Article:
Supercharge your diet with rye

Our taste in bread is evolving, according to a 2019 industry report by research firm IBISWorld.

Consumers are avoiding white, factory-made bread more and more and reaching for artisanal varieties instead. Artisanal bread now makes up 14.7 per cent of bread and bakery items we buy; you may have noticed an increase in bakeries offering more alternatives to wheat bread.

As the white bread market changes, rye bread is one of the products that offers a viable alternative to those looking for a nutritious snack without sacrificing the sandwiches.

Rye is a grain similar to wheat with a darker colour, earthier taste and denser texture. It’s actually a common weed that initially grew hidden in wheat fields, eventually evolving to mimic wheat to avoid detection and be sown alongside similar-looking wheat seeds. Thanks to its high tolerance for growing in cold climates, it wasn’t long before rye became a cereal crop in its own right.

Outside Scandinavia, rye bread can be a bit of a niche proposition. But the dense stuff is beloved by the health-conscious among us and switching from wheat bread to rye could bring you a range of benefits.

Here are some of the reasons you should consider making it your sandwich standard.

 
 
 
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1. It’s full of fibre
We all know in theory that we should seek out high-fibre foods to help our digestion and cholesterol, among other reasons, but finding the right foods to hit our intake isn’t always easy.

Handily, rye bread is high in fibre, with twice as much as most standard wheat-based breads (around 2g of fibre in each slice).

Rhiannon Lambert, a Harley Street nutritionist and author of Re-Nourish: A Simple Way to Eat Well, says “the additional fibre in rye bread may aid digestion and may also help you to feel nice and full for a longer period of time after a meal”.

2. It will fill you up for longer
Speaking of appetite, a study in Sweden, where rye bread is widely consumed, found that eating it as part of your breakfast not only makes you feel less hungry before lunch, but even has a knock-on effect afterwards. This can be beneficial in maintaining a healthy weight.

Effectively, rye bread can help control your appetite and leave you feeling satiated all day, which should put it in pole position as your breakfast of choice ahead of a trying day – or if you know someone’s scheduled a pesky lunchtime meeting.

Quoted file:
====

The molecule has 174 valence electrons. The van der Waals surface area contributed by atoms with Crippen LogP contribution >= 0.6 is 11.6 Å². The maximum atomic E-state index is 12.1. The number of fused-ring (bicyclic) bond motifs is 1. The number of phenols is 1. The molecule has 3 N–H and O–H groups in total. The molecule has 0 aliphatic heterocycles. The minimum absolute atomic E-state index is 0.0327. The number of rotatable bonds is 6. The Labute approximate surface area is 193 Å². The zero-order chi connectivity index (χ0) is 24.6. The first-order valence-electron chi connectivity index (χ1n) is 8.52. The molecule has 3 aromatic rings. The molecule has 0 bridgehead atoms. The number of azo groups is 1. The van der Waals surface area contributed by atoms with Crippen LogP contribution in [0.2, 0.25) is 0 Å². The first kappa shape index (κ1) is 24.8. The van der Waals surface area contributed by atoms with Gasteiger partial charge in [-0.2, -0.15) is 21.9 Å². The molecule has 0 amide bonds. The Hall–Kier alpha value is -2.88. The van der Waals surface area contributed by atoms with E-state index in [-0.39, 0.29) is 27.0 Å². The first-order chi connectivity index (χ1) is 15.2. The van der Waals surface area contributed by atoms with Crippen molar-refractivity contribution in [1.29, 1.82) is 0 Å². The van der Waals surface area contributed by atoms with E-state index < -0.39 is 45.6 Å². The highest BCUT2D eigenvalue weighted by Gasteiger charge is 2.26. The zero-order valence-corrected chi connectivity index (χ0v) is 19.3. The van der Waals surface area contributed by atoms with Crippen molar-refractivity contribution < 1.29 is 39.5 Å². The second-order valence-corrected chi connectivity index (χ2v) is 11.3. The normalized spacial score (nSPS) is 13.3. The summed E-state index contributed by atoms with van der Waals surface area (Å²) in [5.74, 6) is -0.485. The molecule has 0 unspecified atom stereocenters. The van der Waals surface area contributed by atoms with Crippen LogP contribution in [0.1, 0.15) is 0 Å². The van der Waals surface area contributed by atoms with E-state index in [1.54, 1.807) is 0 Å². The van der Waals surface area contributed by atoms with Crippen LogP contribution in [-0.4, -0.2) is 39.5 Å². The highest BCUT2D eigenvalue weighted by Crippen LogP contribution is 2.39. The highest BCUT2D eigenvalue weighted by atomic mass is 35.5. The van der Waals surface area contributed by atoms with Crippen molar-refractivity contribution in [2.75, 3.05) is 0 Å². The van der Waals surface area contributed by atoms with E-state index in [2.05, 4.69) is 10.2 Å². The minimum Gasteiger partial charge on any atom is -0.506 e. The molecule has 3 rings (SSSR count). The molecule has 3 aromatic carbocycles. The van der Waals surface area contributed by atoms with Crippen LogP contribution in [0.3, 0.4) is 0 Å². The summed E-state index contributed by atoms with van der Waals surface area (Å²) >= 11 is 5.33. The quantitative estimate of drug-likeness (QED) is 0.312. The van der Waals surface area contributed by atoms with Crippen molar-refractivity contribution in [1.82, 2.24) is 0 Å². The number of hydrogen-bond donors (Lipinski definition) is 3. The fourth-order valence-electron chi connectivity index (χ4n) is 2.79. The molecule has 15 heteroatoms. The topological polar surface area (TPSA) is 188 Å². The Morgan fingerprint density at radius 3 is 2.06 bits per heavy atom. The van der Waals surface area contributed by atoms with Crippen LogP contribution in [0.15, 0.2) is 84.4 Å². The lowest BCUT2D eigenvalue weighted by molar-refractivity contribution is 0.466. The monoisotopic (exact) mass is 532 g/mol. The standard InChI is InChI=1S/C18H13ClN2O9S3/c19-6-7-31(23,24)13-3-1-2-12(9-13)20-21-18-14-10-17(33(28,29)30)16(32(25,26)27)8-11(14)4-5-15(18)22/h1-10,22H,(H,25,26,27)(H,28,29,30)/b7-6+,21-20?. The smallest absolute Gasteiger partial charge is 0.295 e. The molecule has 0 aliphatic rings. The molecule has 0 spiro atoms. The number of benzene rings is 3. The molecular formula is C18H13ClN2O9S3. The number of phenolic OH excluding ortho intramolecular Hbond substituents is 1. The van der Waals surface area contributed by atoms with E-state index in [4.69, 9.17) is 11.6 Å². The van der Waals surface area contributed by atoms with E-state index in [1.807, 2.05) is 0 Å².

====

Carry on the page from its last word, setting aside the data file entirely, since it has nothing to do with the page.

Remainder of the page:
3. Most people – but not everyone – can eat it
Rye bread can be a good option if you’re catering for people with different dietary requirements, but it pays to always check the label.

Rye unfortunately still contains some of the proteins found in gluten grains, so those with an intolerance or coeliac disease should avoid it. However, if you’re trying to cut down on gluten without avoiding it altogether, rye could be a perfect substitute to that early morning bagel.

It has lower levels than most white bread, which is partly why it’s so dense, making it a great option for people who have a slight sensitivity.

4. It’s packed with nutrients
Rye is a great source of vitamins and minerals, including magnesium, iron and phosphorus, and antioxidants and even packs a bonus helping of zinc, too.

If you’re lacking in these vital nutrients, it can affect both your mood and your energy levels. Rye bread also contains around twice as much potassium as white bread, which is important for regulating blood pressure. “There is a lot more to a slice of bread than just carbohydrates to consider,” says Ms Lambert.

5. It could help to fight asthma
Parents around the world know the struggle of white bread versus brown bread.

But the benefits of rye bread for a child’s health could make it worth persevering. A recent study found that children’s diets play a significant role in the likelihood of their developing asthma, and rye bread was named as a feature of the sort of diet that may be able to fight against such health risks.

Here are some easy ways to incorporate rye in your diet:

  • use rye flour in bread, pancake and muffin recipes
  • use rolled rye flakes in porridge instead of oats
  • try it with different toppings, you might find a perfect pairing
  • snack on rye crispbread with soft cheese.

What should you look for in rye bread?
Just because rye’s dark colour makes it look like a whole-grain loaf doesn’t mean that it always is whole grain. Many rye breads are blends of light, medium or dark rye flour blended with a higher protein flour, such as wheat, for better rising. To ensure you’re getting whole-grain rye, look for whole rye or rye berries on the label.

Are you a fan of rye bread? What are your favourite toppings? Do you make your own bread at home?

– With PA

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Written by Ellie Baxter

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